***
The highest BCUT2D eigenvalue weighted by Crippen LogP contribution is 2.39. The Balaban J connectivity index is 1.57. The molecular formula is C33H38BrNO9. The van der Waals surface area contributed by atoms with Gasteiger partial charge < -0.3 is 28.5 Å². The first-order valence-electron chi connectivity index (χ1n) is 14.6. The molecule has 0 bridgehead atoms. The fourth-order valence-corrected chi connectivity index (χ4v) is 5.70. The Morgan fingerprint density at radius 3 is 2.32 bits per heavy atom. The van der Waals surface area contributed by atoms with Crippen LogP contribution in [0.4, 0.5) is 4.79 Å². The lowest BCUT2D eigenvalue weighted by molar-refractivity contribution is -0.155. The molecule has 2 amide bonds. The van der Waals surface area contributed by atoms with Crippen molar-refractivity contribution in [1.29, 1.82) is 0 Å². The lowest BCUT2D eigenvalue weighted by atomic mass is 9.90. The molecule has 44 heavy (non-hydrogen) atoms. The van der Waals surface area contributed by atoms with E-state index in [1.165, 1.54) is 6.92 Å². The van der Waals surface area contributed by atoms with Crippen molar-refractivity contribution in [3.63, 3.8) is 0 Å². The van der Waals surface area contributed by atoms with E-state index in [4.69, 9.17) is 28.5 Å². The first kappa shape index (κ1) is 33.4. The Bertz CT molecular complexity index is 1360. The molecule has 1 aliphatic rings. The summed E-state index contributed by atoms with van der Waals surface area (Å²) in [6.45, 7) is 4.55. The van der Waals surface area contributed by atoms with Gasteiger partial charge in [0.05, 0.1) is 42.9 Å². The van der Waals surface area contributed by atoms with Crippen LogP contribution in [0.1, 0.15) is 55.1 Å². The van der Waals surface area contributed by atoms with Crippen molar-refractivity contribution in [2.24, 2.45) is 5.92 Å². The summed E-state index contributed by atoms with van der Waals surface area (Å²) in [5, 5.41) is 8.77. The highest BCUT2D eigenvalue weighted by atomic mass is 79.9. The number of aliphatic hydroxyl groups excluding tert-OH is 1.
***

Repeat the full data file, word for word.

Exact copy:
The highest BCUT2D eigenvalue weighted by Crippen LogP contribution is 2.39. The Balaban J connectivity index is 1.57. The molecular formula is C33H38BrNO9. The van der Waals surface area contributed by atoms with Gasteiger partial charge < -0.3 is 28.5 Å². The first-order valence-electron chi connectivity index (χ1n) is 14.6. The molecule has 0 bridgehead atoms. The fourth-order valence-corrected chi connectivity index (χ4v) is 5.70. The Morgan fingerprint density at radius 3 is 2.32 bits per heavy atom. The van der Waals surface area contributed by atoms with Crippen LogP contribution in [0.4, 0.5) is 4.79 Å². The lowest BCUT2D eigenvalue weighted by molar-refractivity contribution is -0.155. The molecule has 2 amide bonds. The van der Waals surface area contributed by atoms with Crippen molar-refractivity contribution in [1.29, 1.82) is 0 Å². The lowest BCUT2D eigenvalue weighted by atomic mass is 9.90. The molecule has 44 heavy (non-hydrogen) atoms. The van der Waals surface area contributed by atoms with E-state index in [1.165, 1.54) is 6.92 Å². The van der Waals surface area contributed by atoms with Crippen molar-refractivity contribution in [3.63, 3.8) is 0 Å². The van der Waals surface area contributed by atoms with E-state index in [4.69, 9.17) is 28.5 Å². The first kappa shape index (κ1) is 33.4. The Bertz CT molecular complexity index is 1360. The molecule has 1 aliphatic rings. The summed E-state index contributed by atoms with van der Waals surface area (Å²) in [6.45, 7) is 4.55. The van der Waals surface area contributed by atoms with Gasteiger partial charge in [0.05, 0.1) is 42.9 Å². The van der Waals surface area contributed by atoms with Crippen LogP contribution in [0.1, 0.15) is 55.1 Å². The van der Waals surface area contributed by atoms with Crippen molar-refractivity contribution in [2.24, 2.45) is 5.92 Å². The summed E-state index contributed by atoms with van der Waals surface area (Å²) in [5, 5.41) is 8.77. The highest BCUT2D eigenvalue weighted by atomic mass is 79.9. The number of aliphatic hydroxyl groups excluding tert-OH is 1.